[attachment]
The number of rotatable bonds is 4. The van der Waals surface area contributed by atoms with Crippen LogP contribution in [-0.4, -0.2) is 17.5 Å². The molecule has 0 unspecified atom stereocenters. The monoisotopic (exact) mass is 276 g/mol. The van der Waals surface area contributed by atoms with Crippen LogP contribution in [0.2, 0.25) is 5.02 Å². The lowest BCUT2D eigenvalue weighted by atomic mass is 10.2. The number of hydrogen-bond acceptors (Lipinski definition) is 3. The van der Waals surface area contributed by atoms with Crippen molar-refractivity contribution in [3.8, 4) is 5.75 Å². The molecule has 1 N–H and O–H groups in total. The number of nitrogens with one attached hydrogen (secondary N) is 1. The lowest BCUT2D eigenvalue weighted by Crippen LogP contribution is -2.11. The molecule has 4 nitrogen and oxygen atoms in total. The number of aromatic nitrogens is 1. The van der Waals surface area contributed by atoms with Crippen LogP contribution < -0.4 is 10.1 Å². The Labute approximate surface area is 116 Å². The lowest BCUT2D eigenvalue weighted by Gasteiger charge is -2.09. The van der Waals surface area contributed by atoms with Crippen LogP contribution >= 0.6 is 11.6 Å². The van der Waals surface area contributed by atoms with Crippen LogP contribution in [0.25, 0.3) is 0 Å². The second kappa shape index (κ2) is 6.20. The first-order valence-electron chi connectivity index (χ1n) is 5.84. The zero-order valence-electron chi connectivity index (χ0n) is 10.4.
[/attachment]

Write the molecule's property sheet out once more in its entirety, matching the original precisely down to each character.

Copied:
The number of rotatable bonds is 4. The van der Waals surface area contributed by atoms with Crippen LogP contribution in [-0.4, -0.2) is 17.5 Å². The molecule has 0 unspecified atom stereocenters. The monoisotopic (exact) mass is 276 g/mol. The van der Waals surface area contributed by atoms with Crippen LogP contribution in [0.2, 0.25) is 5.02 Å². The lowest BCUT2D eigenvalue weighted by atomic mass is 10.2. The number of hydrogen-bond acceptors (Lipinski definition) is 3. The van der Waals surface area contributed by atoms with Crippen molar-refractivity contribution in [3.8, 4) is 5.75 Å². The molecule has 1 N–H and O–H groups in total. The number of nitrogens with one attached hydrogen (secondary N) is 1. The lowest BCUT2D eigenvalue weighted by Crippen LogP contribution is -2.11. The molecule has 4 nitrogen and oxygen atoms in total. The number of aromatic nitrogens is 1. The van der Waals surface area contributed by atoms with Crippen LogP contribution < -0.4 is 10.1 Å². The Labute approximate surface area is 116 Å². The lowest BCUT2D eigenvalue weighted by Gasteiger charge is -2.09. The van der Waals surface area contributed by atoms with Crippen LogP contribution >= 0.6 is 11.6 Å². The van der Waals surface area contributed by atoms with Crippen LogP contribution in [0.25, 0.3) is 0 Å². The second kappa shape index (κ2) is 6.20. The first-order valence-electron chi connectivity index (χ1n) is 5.84. The zero-order valence-electron chi connectivity index (χ0n) is 10.4.